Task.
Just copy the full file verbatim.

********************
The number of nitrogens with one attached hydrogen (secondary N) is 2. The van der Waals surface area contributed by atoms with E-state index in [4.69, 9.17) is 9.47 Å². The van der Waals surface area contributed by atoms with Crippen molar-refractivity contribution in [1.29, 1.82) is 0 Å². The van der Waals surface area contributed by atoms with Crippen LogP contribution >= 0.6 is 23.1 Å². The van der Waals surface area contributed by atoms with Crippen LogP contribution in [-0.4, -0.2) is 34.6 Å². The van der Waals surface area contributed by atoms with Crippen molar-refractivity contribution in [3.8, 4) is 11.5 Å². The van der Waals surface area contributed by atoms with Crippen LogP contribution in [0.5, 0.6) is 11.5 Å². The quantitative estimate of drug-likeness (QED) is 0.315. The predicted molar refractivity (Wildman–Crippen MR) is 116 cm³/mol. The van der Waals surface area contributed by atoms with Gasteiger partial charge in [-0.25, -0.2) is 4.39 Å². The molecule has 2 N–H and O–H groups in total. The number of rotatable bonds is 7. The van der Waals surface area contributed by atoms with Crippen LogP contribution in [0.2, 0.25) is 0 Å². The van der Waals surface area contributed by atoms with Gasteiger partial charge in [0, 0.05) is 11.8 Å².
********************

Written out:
The number of nitrogens with one attached hydrogen (secondary N) is 2. The van der Waals surface area contributed by atoms with E-state index in [4.69, 9.17) is 9.47 Å². The van der Waals surface area contributed by atoms with Crippen molar-refractivity contribution in [1.29, 1.82) is 0 Å². The van der Waals surface area contributed by atoms with Crippen LogP contribution >= 0.6 is 23.1 Å². The van der Waals surface area contributed by atoms with Crippen LogP contribution in [-0.4, -0.2) is 34.6 Å². The van der Waals surface area contributed by atoms with Crippen molar-refractivity contribution in [3.8, 4) is 11.5 Å². The van der Waals surface area contributed by atoms with Crippen LogP contribution in [0.5, 0.6) is 11.5 Å². The quantitative estimate of drug-likeness (QED) is 0.315. The predicted molar refractivity (Wildman–Crippen MR) is 116 cm³/mol. The van der Waals surface area contributed by atoms with Gasteiger partial charge in [-0.25, -0.2) is 4.39 Å². The molecule has 2 N–H and O–H groups in total. The number of rotatable bonds is 7. The van der Waals surface area contributed by atoms with Crippen LogP contribution in [0.2, 0.25) is 0 Å². The van der Waals surface area contributed by atoms with Gasteiger partial charge in [0, 0.05) is 11.8 Å².